CNBC brought the concept of angel investors into the lives of millions of people across the world through its show “Shark Tank.”
Since 2009, founders of start-up companies have taken the stage,hoping presentations about their company’s success so far and potential for the future would convince a panel of “sharks” to invest in their company.
While the products and services these start-up companies createdwere all different in scope and lifecycle, the goal for the owners was quite simple — attract investment dollars from high-profile angel investors to vault the company to the next level.
The concept of angel investing has been around longer than “Shark Tank,” but the TV show certainly helped make it mainstream. With a rotating panel of sharks that has included Barbara Corcoran, Mark Cuban, Lori Greiner, Robert Herjavec, Daymond John and Kevin O’Leary, it’s not hard to figure out why, either.
Today, angel investors are a major source of funding for start-ups across the country. According to the Angel Capital Association, 90% of outside equity that start-ups raise is supported by angel investors. In total, angel investors divvy out an estimated $25 billion to roughly 70,000 companies each year.
It’s no wonder, then, that you might be hoping to attract an angel investor for your own start-up. But is your company a good fit for an angel investor? And if it is, are you ready to make your pitch?
Here are four questions to ask yourself as you decide whether an angel investor could be a good fit for your start-up.
Gold Venture Investments (GVI) and skygate announced today the formation of a strategicpartnership facilitating an international start-up investment network spanning across Israel,Poland and the EU, and the United States.
GVI, a global investment banking company based in Europe and Israel, scouts potentialinnovative solutions in the name of governments, municipalities, high-tech parks, globalaccelerators, and private investors. Based upon over 30 years of experience in the industry, GVIsignificantly improves the chances of startups to achieve fundraising and expand into globalcommercialization. This is done mainly via an intensive incubation/acceleration program andawide international network of key individuals.
skygate as a regional R&D center in the Silesia region in Poland has worked with some of theworld’s most interesting startups as technology and business partners.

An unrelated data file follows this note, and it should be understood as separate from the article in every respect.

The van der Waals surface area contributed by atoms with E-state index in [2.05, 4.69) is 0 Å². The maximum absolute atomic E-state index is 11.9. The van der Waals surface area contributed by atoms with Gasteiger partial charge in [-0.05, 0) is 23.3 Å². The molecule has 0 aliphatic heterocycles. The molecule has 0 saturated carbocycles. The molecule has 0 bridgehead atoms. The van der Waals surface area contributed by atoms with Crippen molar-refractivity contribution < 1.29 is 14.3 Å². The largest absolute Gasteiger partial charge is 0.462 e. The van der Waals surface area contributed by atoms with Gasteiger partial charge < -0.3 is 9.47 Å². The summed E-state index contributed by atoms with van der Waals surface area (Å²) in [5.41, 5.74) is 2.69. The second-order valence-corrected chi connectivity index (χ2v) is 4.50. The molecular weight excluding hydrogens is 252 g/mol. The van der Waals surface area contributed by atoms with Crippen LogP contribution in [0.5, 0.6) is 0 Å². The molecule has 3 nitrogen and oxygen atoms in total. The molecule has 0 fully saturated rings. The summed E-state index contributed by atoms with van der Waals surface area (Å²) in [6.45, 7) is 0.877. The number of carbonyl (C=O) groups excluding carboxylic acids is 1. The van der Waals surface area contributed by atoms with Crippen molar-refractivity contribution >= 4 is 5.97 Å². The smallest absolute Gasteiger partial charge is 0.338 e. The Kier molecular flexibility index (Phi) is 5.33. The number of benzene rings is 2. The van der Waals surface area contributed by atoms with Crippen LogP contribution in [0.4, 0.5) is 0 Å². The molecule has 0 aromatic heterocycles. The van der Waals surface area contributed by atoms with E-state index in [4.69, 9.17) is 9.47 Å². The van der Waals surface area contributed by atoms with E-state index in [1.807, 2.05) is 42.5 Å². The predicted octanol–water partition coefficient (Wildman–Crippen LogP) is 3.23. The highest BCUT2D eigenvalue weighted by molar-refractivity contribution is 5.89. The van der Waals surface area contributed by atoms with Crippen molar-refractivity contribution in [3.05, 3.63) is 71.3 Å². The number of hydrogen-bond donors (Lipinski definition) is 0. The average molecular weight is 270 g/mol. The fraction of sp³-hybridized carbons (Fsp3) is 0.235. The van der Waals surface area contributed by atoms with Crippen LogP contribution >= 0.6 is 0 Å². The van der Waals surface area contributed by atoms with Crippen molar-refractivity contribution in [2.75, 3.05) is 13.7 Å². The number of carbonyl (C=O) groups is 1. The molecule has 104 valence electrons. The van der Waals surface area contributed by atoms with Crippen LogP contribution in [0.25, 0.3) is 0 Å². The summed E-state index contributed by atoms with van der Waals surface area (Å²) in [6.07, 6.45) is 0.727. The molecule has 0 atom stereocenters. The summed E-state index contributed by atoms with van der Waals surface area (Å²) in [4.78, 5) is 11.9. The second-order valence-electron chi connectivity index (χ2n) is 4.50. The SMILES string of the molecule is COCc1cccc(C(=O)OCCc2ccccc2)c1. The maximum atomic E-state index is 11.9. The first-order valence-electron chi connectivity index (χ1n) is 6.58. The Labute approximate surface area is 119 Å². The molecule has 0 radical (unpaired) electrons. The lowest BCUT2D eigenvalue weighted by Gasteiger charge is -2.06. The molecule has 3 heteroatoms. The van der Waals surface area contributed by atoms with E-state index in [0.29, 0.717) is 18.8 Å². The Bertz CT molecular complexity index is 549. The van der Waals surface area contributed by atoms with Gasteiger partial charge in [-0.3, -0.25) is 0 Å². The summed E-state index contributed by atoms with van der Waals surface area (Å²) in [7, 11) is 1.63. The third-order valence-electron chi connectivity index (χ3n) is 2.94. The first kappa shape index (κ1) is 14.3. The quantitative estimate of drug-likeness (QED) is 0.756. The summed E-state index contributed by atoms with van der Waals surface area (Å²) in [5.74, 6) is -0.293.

skygate launched NYC-based incubator (skyincubator) operates a network of startups basedmostly in New York and London, and manages large quantities of deal-flow, mentors andinvestors from these two cities with a focus on early-stage technology solutions.
skyincubator’s program was formed for pre-seed technology companies in their path to raisingan angel round and thus provides high-quality educational content, connections, and guidance.For investors, skyincubator provides streams of high-quality deal-flow from a varietyofindustries.
Both GVI and skygate share a common vision of technology-enabled growth by a networkspanning from Asia, across Europe, and into the US. By partnering with each other, bothcompanies will enhance their offering to startups and investors, and the whole of thispartnership is now greater than the sum of its parts.
Yoni, skygate’s Head of US Business Development, recently met up with Moshe Neuman, a NY-based Angel Investor and CEO. Moshe has over 20 companies in his portfolio, some worth hundreds of millions of Dollars.
When we asked Moshe what is most important to him when being introduced to a new potential investment, he said the following:
– A high quality deck is very important. For people that might go through tens of decks a day, quality is a basic way to stand out and keep the attention high.
– He wants to see that you can convey a clear message and point, rather than struggle to understand what the company is doing He wants to know who and what the team members are.
– He wants to see that team members are qualified individuals with experience in a particular field.
Moshe himself is a generalist, so he’s open to investing in all industries, but feels most at home with fintech and realtech companies.”